The FTSE 100 was set for a flat start to the week today amid concerns about new Covid variants tempered the positivity over Joe Biden’s pledge for a near $2 billion economic stimulus plan.
Concerns that the Brazilian and South African strains of the virus may hit people who have already built up immunity to the main version dented some of the optimism that has driven stock markets higher in recent weeks, although most investors remain positive about 2021 being a turnaround year.
Early calls on the IG Index spread betting platform saw the FTSE 100 expected to open down 5.5 points at 6821.4 - an insignificant number that could easily be reversed by the time trading opens.
US markets are closed for Martin Luther King Day, probably adding to the lacklustre nature of the trading session.
Asian shares slipped back today, following falls on Wall Street late last week, as mining stocks lost ground, with the Nikkei in Japan losing nearly 1%.
Given the dominance of mining and commodities in the FTSE 100, that did not bode well for the UK index.
As Britain belatedly imposed new, restrictions on incoming travellers to UK airports the leisure sector could take further falls in share prices, although some business leaders have privately stated the measures have come too late.
Some investors are beginning to consider that firmer, faster action to get a grip on the virus would be better for the economy, and share prices, in the longer term than delayed reactions to events.
Ministers now appear to be considering making arrivals quarantine in hotels as they do in countries such as Australia which have successfully held off the virus.
Companies such as HSBC with exports to China could gain on news that the giant economy surged in the last four months of 2020 at a faster rate than before the Covid pandemic..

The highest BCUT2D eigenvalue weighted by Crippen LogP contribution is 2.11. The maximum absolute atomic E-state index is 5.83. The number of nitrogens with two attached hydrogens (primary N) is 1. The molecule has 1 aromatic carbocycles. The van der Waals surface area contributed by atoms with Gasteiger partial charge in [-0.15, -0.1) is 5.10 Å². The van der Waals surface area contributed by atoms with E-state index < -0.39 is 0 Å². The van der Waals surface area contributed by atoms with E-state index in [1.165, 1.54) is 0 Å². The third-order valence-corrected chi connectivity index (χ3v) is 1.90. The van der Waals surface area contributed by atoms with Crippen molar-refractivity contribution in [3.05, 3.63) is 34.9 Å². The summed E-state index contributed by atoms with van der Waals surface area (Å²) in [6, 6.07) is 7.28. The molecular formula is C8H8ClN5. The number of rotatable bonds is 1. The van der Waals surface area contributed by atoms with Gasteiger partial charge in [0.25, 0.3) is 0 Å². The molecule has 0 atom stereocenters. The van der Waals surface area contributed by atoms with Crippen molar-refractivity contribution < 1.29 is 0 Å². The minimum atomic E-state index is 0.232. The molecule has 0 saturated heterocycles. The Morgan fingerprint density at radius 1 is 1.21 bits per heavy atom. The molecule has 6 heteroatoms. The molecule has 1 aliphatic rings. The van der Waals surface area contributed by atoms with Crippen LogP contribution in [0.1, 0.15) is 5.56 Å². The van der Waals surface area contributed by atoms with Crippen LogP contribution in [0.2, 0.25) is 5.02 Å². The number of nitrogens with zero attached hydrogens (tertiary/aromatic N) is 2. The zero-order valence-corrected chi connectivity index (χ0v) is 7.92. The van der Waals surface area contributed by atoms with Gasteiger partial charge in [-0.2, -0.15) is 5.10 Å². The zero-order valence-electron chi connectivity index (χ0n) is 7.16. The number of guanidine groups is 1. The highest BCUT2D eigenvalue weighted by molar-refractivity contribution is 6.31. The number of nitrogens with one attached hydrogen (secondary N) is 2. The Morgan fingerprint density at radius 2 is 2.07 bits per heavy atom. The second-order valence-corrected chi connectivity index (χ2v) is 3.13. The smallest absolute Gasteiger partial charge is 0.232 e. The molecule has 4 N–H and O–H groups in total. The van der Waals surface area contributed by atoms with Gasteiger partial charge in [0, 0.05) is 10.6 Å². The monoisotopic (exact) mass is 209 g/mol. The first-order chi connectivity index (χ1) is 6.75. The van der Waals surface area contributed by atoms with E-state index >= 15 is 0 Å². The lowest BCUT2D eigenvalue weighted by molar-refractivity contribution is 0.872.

GDP growth for the fourth quarter today came out at 6.5% - ahead of expectations and creating growth for the year of 2.3%, the figures showed.
China’s industrial sector drove the gains, partly due to strong sales of PPE equipment to the rest of the world, and partly fuelled by heavy state support. However, retail sales are also in growth mode, with a 4.6% expansion in the quarter compared with industry’s 7.1%.
China had its highest monthly trade surplus in December in its history thanks to its 18% year-on-year growth in exports.
The news came as Boris Johnson faced a rebellion by his own MPs over plans for a trade deal with China.
The backbenchers are attempting to block the government setting up post-Brexit deals with countries with poor human rights records, and targets China due to its treatment of the Uighur people.
Hopes of closer relations with China have been one of the few causes for optimism about Brexit from the financial sector, which sees Asia as a major growth area away from the EU orbit.
Shares in LondonMetric, Segro, Tritax and other ecommerce warehouse property companies could rise after a Savills survey showed record amounts of institutional money pouring into the sector hlast year.
Blackstone, the private equity group, was one, putting £473 million into a warehouse platform acquisition.
Global M&A looked set to continue apace as the long-discussed takeover of Suez by Veolia edged closer. Last night, Suez two major Suez shareholders said they could accept a deal in what has been an ill-tempered takeover battle following Veolia buying a 29.9% stake in its rival three months ago.